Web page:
Colin O’Riordan didn’t so much ask Sydney Swans if he could line out for Tipperary in Sunday’s Munster final. Rather, the 25-year-old sent his club an “emotional plea”, explaining to Australian teammates and coaches what it means to him to play football for his native county.
Having had his initial request to fall in with Tipperary ahead of the League resuming turned down, O’Riordan again made contact with Sydney the day after David Power’s side scored an extra-time win over Limerick in the provincial semi-final.
His emotional appeal did the trick and O’Riordan is forever grateful to the Swans for allowing him realise a boyhood dream of playing in - and winning - a Munster final.
This desire to be involved “on the big occasion” is what prompted O’Riordan to return to his club a second time in the hope that minds could be changed. For, as he said after Sunday’s win, it would have been “heartbreaking” to have missed out on the county’s first Munster senior crown since 1935.
When contacting his club on Sunday, November 8, the same day as Cork dumped Kerry out of the Championship, O’Riordan didn’t mention Collingwood’s Mark Keane, the special dispensation he had received, or the match-winning goal he kicked.
“I didn’t go down that path at all,” O’Riordan begins.
“I just put in an emotional plea and explained to them what it means for me to play for Tipp.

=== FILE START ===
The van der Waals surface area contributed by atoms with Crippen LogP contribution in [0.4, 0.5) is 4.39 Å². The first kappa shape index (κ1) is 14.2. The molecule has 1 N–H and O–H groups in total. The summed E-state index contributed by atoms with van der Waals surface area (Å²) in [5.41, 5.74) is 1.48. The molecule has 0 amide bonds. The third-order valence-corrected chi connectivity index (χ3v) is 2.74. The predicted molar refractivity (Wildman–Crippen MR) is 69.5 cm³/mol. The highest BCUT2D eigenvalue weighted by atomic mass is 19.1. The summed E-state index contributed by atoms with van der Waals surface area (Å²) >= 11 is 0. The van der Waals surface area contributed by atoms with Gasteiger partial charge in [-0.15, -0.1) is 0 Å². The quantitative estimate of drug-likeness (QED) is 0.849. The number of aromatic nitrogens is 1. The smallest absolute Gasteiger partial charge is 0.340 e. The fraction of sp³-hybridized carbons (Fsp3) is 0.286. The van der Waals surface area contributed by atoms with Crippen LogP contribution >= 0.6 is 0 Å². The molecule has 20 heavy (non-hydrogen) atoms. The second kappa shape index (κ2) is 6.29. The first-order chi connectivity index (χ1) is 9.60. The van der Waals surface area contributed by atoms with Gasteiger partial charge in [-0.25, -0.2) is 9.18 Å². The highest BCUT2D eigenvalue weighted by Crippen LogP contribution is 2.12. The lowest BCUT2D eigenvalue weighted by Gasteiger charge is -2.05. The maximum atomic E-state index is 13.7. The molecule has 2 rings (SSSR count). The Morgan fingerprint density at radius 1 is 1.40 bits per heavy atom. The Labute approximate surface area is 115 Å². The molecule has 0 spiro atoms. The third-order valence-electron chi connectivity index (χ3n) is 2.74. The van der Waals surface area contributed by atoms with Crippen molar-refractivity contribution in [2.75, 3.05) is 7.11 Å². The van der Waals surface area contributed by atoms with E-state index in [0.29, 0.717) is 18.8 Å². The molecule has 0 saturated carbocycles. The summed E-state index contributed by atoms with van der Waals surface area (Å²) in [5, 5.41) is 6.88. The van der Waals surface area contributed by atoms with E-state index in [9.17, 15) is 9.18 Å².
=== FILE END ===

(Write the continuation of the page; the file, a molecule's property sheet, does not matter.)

“I can’t have anything but good things to say about Sydney. They gave me my chance to make my dreams come true and for that, I’ll be forever grateful to them.”
Although Power said last week that O’Riordan would be available to Tipperary for the remainder of the Championship, the man himself has confirmed he’ll “liaise with Sydney again and see what the story is” ahead of the Mayo semi-final on Sunday, December 6.
Recalling the “emotional rollercoaster” he went through while watching the 2016 All-Ireland semi-final between the counties, he won’t want to miss this latest instalment.
“I always say that was one of the most emotional rollercoasters I had, watching that game at two in the morning. That was a hard one to stomach, especially because it was my first year gone.
“If you told us at the start of this year we’d be in an All-Ireland semi-final, you’d take your arm off for it, and to be in it as Munster champions is even more special.”
Manager David Power spoke of an “inner belief” following the three-point win over Cork, with O’Riordan remarking how theirs was a dressing-room full of confidence before throw-in.
“Sometimes, you come into a dressing-room and you feel, ‘this is a special group’. That’s what it felt like. It might sound weird to some people who haven’t experienced it, but sometimes you walk in and just feel, ‘you know what, today is going to be a good day.’
“I just walked in there full of confidence and I think the other boys walked in full of confidence. That’s what got us over the line.”
The special commemorative Bloody Sunday jersey he wore will be framed and hung in his bedroom, but there won’t be a similar fuss made of where his Munster medal goes. Indeed, O’Riordan, until it was pointed out to him, was completely oblivious to the fact that he now has the full set of Munster minor, U21, and senior medals.
The Killea man is one of six Tipperary players to see action on Sunday - Evan Comerford, Jimmy Feehan, Kevin Fahey, Bill Maher, and Steven O’Brien the other five - who have now featured in Munster final wins at the three aforementioned grades.
“We wore the jerseys in training matches and got used to it. It sounds like a simple incidental thing, but that can rattle teams. We spoke about it, what it means to play for Tipp, the passion you have to bring, and I guess the weekend that was in it, it was fitting that we won the Munster final.”